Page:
As officials from both the United States and North Korea try to set up a second summit between President Donald Trump and Kim Jong Un, the East Asian country once again reaffirmed its commitment to denuclearize the Korean Peninsula. An article published Wednesday by a North Korean propaganda outlet said removal of nuclear weapons from the region was “intended, among other things, to prevent a fearful nuclear disaster before it can happen on our land.”

However, according to the North Korean regime, denuclearization isn't simply ridding the peninsula of all nuclear weapons, but instead, it includes the both nuclear weapons owned by the United States, as well as U.S. military presence in the region. In an article published in December, the North Korea's state-run Korean Central News Agency said denuclearization meant the removal of all nuclear threats, both to and from the Korean peninsula.

"The denuclearization of the Korean Peninsula should be defined as 'completely eliminating the U.S. nuclear threat to Korea' before it can eliminate our nuclear deterrent," the commentary read.

In its article Wednesday, propaganda website Meari said: "Our republic's pro-peace stance and willingness for complete denuclearization of the Korean Peninsula should not be seen with colored glasses," and added, "(North Korea) has done all it can do to realize denuclearization."

"Denuclearization of the Korean Peninsula is intended, among other things, to prevent a fearful nuclear disaster before it can happen on our land by removing a root cause of nuclear war that threatens the fate of our people," Meari said, South Korea's Yonhap News Agency reported.

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North Korea continues to make contradictory statements about its intent to denuclearize. In this image, North Korean leader Kim Jong Un (left) and President Donald Trump pose at the start of their historic U.S.-North Korea summit, at the Capella Hotel on Sentosa island in Singapore, June 12, 2018. SAUL LOEB/AFP/Getty Images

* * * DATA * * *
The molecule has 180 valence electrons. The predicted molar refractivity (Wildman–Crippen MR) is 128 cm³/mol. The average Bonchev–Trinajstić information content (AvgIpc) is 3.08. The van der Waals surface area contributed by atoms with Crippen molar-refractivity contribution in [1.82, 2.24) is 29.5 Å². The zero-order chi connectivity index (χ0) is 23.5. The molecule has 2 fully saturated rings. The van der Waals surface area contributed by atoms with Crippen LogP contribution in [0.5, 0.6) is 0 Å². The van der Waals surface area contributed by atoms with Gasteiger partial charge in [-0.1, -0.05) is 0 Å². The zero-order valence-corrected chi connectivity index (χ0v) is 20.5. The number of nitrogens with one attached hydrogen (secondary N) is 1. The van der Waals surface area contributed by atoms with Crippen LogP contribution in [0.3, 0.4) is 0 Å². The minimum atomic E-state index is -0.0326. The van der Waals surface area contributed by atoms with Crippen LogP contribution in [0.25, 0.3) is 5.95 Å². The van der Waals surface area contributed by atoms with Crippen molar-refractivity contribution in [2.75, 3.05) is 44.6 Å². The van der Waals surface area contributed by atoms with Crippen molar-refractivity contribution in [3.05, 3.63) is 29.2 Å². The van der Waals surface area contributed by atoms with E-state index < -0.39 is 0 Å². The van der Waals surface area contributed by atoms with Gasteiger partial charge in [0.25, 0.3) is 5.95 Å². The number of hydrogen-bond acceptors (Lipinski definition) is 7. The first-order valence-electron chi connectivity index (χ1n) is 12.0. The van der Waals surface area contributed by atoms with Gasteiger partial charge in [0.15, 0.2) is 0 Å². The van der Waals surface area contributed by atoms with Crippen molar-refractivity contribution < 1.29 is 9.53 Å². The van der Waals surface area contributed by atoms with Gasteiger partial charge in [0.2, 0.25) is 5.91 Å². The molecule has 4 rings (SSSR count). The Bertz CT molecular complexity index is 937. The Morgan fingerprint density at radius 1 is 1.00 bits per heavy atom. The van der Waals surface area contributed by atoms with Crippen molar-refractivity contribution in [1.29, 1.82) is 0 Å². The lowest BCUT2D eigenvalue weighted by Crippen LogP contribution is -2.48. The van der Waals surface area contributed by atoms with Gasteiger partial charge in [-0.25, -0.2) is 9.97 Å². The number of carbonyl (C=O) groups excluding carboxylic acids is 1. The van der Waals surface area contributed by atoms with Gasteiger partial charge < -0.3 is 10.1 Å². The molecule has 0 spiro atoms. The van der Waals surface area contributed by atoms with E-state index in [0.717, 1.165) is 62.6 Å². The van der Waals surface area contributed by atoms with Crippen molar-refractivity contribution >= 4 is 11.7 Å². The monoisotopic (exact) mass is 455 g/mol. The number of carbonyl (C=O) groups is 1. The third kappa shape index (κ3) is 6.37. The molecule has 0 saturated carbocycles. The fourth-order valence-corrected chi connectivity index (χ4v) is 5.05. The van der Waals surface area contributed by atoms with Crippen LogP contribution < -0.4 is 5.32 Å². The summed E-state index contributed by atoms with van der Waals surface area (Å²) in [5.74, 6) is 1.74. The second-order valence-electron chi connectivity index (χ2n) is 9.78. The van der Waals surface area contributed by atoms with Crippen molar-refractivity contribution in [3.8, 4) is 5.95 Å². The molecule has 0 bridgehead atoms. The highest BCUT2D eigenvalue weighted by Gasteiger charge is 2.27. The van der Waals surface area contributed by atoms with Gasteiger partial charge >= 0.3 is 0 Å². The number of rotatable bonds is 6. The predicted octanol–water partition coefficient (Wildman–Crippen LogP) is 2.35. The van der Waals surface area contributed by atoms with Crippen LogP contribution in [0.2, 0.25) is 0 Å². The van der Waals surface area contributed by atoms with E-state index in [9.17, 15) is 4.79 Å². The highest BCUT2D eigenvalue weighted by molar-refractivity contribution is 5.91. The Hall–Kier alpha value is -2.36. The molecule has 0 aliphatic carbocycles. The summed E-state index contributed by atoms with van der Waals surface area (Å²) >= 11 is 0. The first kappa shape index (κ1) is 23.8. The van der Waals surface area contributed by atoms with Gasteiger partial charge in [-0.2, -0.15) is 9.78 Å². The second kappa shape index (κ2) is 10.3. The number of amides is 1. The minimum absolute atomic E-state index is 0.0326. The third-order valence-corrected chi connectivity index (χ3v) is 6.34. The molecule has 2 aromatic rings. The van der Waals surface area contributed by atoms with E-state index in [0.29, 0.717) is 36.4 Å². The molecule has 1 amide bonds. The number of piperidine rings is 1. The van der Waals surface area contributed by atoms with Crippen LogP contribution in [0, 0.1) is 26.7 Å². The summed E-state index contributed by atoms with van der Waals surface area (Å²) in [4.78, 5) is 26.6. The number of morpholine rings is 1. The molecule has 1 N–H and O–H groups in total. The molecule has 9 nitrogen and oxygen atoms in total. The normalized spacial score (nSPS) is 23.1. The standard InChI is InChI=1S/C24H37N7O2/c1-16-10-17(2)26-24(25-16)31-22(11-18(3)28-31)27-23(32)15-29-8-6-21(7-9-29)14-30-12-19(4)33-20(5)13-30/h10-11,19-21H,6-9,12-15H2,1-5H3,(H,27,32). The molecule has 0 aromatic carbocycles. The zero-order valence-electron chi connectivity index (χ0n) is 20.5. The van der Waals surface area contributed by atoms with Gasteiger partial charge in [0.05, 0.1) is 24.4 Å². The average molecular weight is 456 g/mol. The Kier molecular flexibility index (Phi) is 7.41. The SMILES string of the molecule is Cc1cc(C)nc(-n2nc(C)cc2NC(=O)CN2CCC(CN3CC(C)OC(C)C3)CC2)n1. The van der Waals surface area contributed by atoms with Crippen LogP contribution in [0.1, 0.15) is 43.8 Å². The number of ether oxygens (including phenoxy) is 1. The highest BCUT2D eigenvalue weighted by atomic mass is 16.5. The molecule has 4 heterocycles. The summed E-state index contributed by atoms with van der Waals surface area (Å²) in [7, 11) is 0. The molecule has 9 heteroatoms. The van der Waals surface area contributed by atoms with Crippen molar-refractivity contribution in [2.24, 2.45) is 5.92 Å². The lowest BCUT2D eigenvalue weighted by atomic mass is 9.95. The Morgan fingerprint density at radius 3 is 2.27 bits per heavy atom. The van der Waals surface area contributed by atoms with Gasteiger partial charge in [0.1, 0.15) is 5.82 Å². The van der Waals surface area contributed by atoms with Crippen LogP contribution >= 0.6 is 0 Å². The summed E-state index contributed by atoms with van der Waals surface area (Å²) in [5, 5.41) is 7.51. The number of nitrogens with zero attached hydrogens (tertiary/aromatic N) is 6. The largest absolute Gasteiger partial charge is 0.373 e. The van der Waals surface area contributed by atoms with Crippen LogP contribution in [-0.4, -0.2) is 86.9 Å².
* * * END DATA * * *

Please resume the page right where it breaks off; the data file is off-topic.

North Korea's stated willingness to denuclearize the peninsula is not new, and has been spoken about it in the past too. However, very little has been done in terms of actual work.

Following a meeting between Trump and Kim in Singapore in June, satellite images obtained in July showed the isolated country dismantling parts of Sohae Satellite Launching Station, a key rocket launching site. It prompted Trump to tweet about his achievements with North Korea and that he was "very happy" with the progress.

North Korea has not tested any big missiles since the Singapore summit. Reports have said though denuclearization was discussed during the Singapore summit, the different interpretations of the meeting have prevented progress from taking place. While the U.S. meant denuclearization of North Korea, the latter took it as an inclusive exercise, which included the U.S. reducing its military presence on the Korean peninsula. Part of Pyongyang's nod to denuclearization was also based on lessening U.S. sanctions, which came to a halt after Washington imposed sanctions on three North Korean officials in December 2018, citing human rights abuses. In his New Year's Day speech, Kim threatened to take an alternative path if the U.S. did not ease its sanctions. This was followed by a visit to China on Jan. 8, a trip several experts saw as Kim showing his close ties to China, a traditional ally.

Meanwhile, efforts for another Trump-Kim were ongoing, with senior North Korean official Kim Yong Chol expected to visit the U.S. later in January to hold discussions with Secretary of State Mike Pompeo.

South Korean Foreign Minister Kang Kyung-wha told Yonhap the U.S.-North Korea meeting was likely to feature "full fledged discussions" on denuclearization. "Accordingly, North Korea-U.S. talks are expected to resume with a sense of speed," she told reporters Tuesday.